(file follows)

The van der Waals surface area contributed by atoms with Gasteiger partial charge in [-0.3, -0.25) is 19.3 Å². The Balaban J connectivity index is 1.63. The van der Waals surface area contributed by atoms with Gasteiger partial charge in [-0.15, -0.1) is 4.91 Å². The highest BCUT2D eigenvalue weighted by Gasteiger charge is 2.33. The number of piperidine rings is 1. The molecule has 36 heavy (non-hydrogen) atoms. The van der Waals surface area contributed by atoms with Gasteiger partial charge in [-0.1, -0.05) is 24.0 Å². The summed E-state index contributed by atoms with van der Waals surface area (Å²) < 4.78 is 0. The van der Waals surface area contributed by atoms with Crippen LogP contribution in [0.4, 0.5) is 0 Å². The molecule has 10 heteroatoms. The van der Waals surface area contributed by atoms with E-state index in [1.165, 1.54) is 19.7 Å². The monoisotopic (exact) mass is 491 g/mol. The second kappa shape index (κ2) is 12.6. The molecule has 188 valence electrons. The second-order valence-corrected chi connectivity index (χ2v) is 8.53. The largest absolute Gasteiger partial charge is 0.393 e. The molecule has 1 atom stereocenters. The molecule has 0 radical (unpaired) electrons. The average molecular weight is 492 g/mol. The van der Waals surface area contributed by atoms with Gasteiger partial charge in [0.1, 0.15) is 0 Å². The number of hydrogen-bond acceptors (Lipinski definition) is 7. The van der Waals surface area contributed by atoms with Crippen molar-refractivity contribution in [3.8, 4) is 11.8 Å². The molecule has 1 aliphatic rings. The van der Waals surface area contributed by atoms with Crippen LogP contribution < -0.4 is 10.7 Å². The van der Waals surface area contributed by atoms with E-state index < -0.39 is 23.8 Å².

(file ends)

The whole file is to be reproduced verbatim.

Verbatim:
The van der Waals surface area contributed by atoms with Gasteiger partial charge in [-0.3, -0.25) is 19.3 Å². The Balaban J connectivity index is 1.63. The van der Waals surface area contributed by atoms with Gasteiger partial charge in [-0.15, -0.1) is 4.91 Å². The highest BCUT2D eigenvalue weighted by Gasteiger charge is 2.33. The number of piperidine rings is 1. The molecule has 36 heavy (non-hydrogen) atoms. The van der Waals surface area contributed by atoms with Gasteiger partial charge in [-0.1, -0.05) is 24.0 Å². The summed E-state index contributed by atoms with van der Waals surface area (Å²) < 4.78 is 0. The van der Waals surface area contributed by atoms with Crippen LogP contribution in [0.4, 0.5) is 0 Å². The molecule has 10 heteroatoms. The van der Waals surface area contributed by atoms with E-state index in [1.165, 1.54) is 19.7 Å². The monoisotopic (exact) mass is 491 g/mol. The second kappa shape index (κ2) is 12.6. The molecule has 188 valence electrons. The second-order valence-corrected chi connectivity index (χ2v) is 8.53. The largest absolute Gasteiger partial charge is 0.393 e. The molecule has 1 atom stereocenters. The molecule has 0 radical (unpaired) electrons. The average molecular weight is 492 g/mol. The van der Waals surface area contributed by atoms with Gasteiger partial charge in [0.1, 0.15) is 0 Å². The number of hydrogen-bond acceptors (Lipinski definition) is 7. The van der Waals surface area contributed by atoms with Crippen molar-refractivity contribution in [3.8, 4) is 11.8 Å². The molecule has 1 aliphatic rings. The van der Waals surface area contributed by atoms with Crippen LogP contribution < -0.4 is 10.7 Å². The van der Waals surface area contributed by atoms with E-state index < -0.39 is 23.8 Å².